How fit is your pelvic floor?

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  • It turns out a strong pelvic floor can make everything better – from back pain to your sex life…

    Words by Christina Quaine

    Have you ever been told to engage your pelvic floor in a Pilates class and had no idea what that actually means? You’re not alone. According to reports, 30 per cent of women are doing Kegel exercises (pelvic exercises devised by American gynaecologist Arnold Kegel in the 40s) incorrectly. ‘Your pelvic floor is a group of muscles extending from the pubic bone at the front of your body, through to the coccyx [your tailbone] at the back,’ explains Alison Wright, consultant gynaecologist and spokesperson for the Royal College of Obstetricians and Gynaecologists. The muscles work almost like a hammock, supporting your organs as well as your bladder, uterus and bowel. If you can stop your wee mid-flow, that’s your PF working and, likewise, when you hold in wind at an inopportune moment (come on, we’ve all been there), that’s your pelvic floor, too.

    Bring it on

    A recent study published in the International Urogynaecology Journal found that women with strong pelvic floor muscles reported better orgasms and greater arousal than those with a weaker pelvic floor (where sensation and satisfaction may be decreased). If you’ve had children or are expecting, a separate study from Marmara University in Istanbul found that sexual arousal, lubrication and orgasm were higher in women who did PF exercises after childbirth than those who didn’t.

    Experts believe that stronger muscles mean increased sensitivity when you’re having sex. Tania Boler, founder of Elvie, a new fitness app which works your pelvic floor, says, ‘Ultimately, a strong pelvic floor means increased blood flow to this region, your muscles become toned and the end result is a heightened sense of pleasure.’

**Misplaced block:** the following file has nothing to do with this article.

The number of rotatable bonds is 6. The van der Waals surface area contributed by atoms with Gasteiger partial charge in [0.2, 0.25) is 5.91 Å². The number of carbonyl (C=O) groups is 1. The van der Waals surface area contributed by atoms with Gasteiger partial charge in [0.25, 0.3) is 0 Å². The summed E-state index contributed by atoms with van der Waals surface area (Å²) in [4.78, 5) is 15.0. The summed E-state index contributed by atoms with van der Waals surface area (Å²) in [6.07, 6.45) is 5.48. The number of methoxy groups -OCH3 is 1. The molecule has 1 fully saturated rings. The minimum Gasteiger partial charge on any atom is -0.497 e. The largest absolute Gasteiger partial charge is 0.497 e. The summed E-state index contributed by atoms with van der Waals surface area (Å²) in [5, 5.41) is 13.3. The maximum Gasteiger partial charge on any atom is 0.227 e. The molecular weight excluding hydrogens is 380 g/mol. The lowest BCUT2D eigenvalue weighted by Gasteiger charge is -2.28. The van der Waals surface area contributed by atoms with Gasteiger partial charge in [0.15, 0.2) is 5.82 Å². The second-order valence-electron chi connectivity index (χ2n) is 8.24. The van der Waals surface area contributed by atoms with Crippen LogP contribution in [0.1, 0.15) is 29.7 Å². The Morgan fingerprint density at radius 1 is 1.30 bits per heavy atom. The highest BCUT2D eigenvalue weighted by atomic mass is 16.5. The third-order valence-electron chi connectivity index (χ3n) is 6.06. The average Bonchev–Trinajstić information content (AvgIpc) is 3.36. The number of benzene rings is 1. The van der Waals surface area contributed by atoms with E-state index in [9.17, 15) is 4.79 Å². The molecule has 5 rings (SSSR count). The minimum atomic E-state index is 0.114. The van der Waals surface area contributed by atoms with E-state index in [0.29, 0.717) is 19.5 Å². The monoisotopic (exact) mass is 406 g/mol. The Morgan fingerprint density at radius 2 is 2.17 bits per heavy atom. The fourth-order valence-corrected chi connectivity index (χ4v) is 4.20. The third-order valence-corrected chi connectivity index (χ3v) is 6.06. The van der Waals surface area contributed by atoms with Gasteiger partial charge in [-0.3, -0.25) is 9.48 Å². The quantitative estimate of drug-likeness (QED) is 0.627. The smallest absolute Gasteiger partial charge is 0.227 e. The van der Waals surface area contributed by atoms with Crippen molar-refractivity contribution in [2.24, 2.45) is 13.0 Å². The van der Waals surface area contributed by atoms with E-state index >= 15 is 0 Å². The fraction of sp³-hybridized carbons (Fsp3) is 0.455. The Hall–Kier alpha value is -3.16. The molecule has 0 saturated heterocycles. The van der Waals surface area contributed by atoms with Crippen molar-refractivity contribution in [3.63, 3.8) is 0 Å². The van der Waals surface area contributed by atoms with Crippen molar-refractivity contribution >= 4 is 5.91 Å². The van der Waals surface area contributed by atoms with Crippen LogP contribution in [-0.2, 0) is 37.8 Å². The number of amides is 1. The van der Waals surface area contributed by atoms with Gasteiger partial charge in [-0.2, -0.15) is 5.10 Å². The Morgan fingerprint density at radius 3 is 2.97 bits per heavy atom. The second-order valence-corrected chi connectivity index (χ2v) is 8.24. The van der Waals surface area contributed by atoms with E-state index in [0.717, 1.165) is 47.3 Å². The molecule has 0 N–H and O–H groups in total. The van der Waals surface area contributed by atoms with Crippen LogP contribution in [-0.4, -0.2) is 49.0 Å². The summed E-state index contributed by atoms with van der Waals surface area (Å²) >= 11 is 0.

Step up

    One of the main issues associated with a weak pelvic floor is urinary incontinence, particularly when laughing or coughing. It affects a third of women and, while it becomes more of a problem the older you get, taking preventative measures in your twenties and thirties is key. ‘Weight gain, prolonged coughing and straining due to constipation can all put pressure on your pelvic floor, causing it to weaken,’ explains Wright.

    Your likelihood of running into problems could also be genetic. A 2009 study found evidence for a gene that predisposes to pelvic-floor problems, such as stress urinary incontinence, while pregnancy and childbirth play a vital role, too. ‘The weight of the baby sits on your PF muscles, and this has an impact after childbirth, even if you have a caesarean,’ says women’s health physiotherapist (aka PF specialist) Louise Rahmanou. And, sadly, your super-healthy exercise routine could also affect your PF. ‘High-impact sports such as running, skipping and weight-lifting can cause the muscles to weaken,’ says Rahmanou.

    Step up 2

    You could use specialist products such as Elvie, or you can try this routine three times a day (so easy, you can do it in the Pret queue). ‘Squeeze and lift your pelvic floor for ten seconds,’ says Rahmanou. ‘It should feel like you’re stopping yourself doing a wee. You shouldn’t be squeezing your buttocks together, and you shouldn’t feel anything pushing down. Relax for four seconds to give the muscles a chance to recover, then repeat ten times. Next, do ten squeezes in quick succession. These are pulses that help your pelvic floor to kick in quickly when you laugh or cough.’

    Suffer from backache? That’s another reason to work on your pelvic floor. The muscles support your coccyx and when strengthened, they stop you slumping, taking pressure off the lower back.

    That said, ‘having a very tight, or hypertonic, pelvic floor can lead to chronic pain and problems with bladder emptying,’ says Rahmanou. ‘This can lead to incomplete bladder emptying which, in turn, causes recurring bladder infections.’

    So the upshot? It’s just as important to relax those muscles as tighten them.

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